Regulator slams Eni Australia over Woollybutt dangers

AUSTRALIA’s national oil and gas regulator has issued a stern warning to Eni Australia over a floating piece of infrastructure at its Woollybutt oil field offshore Western Australia.
Regulator slams Eni Australia over Woollybutt dangers Regulator slams Eni Australia over Woollybutt dangers Regulator slams Eni Australia over Woollybutt dangers Regulator slams Eni Australia over Woollybutt dangers Regulator slams Eni Australia over Woollybutt dangers

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Paul Hunt

Senior Journalist: Oil & Gas, Policy.

Paul Hunt

 

The National Offshore Petroleum Safety and Environmental Management Authority this morning published a direction ordering Eni Australia to clean up its now defunct oil field, warning that a piece of infrastructure floating in the field posed a serious risk to well integrity.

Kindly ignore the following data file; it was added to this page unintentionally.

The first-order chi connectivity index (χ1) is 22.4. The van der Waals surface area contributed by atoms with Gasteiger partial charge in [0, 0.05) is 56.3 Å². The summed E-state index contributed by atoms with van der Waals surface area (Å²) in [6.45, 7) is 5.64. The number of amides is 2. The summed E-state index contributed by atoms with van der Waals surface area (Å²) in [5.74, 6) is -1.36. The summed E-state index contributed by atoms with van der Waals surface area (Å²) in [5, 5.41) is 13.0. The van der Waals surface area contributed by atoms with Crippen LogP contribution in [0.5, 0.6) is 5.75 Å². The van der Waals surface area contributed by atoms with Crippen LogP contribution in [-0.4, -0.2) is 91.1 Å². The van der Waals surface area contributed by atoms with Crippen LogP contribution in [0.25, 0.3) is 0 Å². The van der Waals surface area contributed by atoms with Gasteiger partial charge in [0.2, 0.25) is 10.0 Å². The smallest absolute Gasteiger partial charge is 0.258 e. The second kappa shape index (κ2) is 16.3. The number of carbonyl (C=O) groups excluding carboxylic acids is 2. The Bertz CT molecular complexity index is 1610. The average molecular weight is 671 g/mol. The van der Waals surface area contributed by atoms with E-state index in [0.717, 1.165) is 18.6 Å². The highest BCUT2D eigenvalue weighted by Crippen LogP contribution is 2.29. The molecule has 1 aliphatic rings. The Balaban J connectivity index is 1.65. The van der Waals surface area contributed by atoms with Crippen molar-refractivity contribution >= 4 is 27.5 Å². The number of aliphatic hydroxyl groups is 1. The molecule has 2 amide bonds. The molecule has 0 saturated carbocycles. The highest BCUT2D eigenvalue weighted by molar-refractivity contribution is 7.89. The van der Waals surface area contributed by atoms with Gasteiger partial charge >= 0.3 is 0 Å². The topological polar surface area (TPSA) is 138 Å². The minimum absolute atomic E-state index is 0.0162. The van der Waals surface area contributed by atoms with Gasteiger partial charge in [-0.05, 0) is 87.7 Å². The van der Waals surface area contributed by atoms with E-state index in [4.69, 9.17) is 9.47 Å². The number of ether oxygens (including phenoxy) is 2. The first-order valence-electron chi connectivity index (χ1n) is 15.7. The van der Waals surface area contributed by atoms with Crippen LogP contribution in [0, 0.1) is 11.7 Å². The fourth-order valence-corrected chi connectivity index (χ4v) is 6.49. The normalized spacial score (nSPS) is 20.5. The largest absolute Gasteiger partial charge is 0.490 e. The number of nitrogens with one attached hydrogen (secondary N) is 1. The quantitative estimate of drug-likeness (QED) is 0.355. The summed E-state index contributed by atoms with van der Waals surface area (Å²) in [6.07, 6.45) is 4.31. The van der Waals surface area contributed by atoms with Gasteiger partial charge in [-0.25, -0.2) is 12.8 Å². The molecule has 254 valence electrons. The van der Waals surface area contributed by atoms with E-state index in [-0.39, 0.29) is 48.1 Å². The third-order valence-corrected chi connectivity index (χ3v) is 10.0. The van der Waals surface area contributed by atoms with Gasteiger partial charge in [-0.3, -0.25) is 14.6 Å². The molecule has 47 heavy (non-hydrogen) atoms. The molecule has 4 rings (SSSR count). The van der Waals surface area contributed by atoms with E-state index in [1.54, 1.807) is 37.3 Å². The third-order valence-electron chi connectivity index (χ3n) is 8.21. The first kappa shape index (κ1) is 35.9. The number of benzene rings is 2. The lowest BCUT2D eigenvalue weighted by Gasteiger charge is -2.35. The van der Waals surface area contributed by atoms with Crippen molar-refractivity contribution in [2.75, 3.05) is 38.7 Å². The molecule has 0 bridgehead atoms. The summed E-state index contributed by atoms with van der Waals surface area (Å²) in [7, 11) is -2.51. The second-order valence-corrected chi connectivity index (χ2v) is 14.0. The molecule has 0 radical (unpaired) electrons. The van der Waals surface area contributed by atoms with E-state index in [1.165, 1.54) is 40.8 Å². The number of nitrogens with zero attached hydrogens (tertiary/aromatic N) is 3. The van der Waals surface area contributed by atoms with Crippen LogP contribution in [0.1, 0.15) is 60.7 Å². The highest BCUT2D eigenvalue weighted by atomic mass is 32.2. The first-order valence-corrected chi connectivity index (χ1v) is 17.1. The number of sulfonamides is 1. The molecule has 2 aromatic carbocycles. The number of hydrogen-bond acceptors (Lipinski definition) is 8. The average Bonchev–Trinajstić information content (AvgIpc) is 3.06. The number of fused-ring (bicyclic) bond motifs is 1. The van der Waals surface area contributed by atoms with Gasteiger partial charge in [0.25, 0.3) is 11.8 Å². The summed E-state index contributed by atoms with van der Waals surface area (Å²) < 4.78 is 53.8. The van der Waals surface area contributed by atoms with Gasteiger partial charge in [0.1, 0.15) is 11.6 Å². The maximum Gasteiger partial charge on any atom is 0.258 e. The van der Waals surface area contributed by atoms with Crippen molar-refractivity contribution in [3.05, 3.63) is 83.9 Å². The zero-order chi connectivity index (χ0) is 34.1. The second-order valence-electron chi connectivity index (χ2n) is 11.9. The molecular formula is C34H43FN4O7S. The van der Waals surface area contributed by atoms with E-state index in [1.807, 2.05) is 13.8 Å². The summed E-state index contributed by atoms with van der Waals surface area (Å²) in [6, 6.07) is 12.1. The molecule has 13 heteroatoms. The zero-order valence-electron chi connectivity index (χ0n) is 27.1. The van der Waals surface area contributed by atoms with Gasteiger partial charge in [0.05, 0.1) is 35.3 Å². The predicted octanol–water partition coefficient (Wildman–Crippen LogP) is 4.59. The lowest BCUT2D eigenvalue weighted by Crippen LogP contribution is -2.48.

The piece of infrastructure floating is suspected to be a mid-depth buoy weighing 40 tonnes, which is tied back to other infrastructure. 

 The mid-depth buoy has floated to the surface and could drag subsea infrastructure with it, putting at risk the intergrity of the Woollybutt field production wells. 

It appears that the buoy, which is supposed to be 50 metres underwater, has come loose. Energy News understands the buoy mooring chains corroded away. 

The buoy supports oil production pipelines which are tied back to production wells. 

The regulator said the buoy remained tied to subsea wells and lines and that it "posed a threat to the safety of vessels in the area" as well as putting wellhead integrity at risk. The buoy is approximately 10 metres in diameter. 

Should the buoy pull infrastructure apart it could lead to an oil spill or drift away from the operational area. 

It is the first direction Eni Australia has received over the concerns, although NOPSEMA issued the company an improvement notice back in May.

Eni Australia claims that the buoy is being monitored. 

The Woollybutt field ceased production in 2012 and Eni has applied to decommission the field. This is expected to occur in 2021.

Under the direction from NOPSEMA, the company will need to "take all reasonable measures" to mitigate the risk of the buoy floating away and dragging with it subsea infrastructure. 

It must also assess the condition of the equipment and subsea wells to ensure the integrity.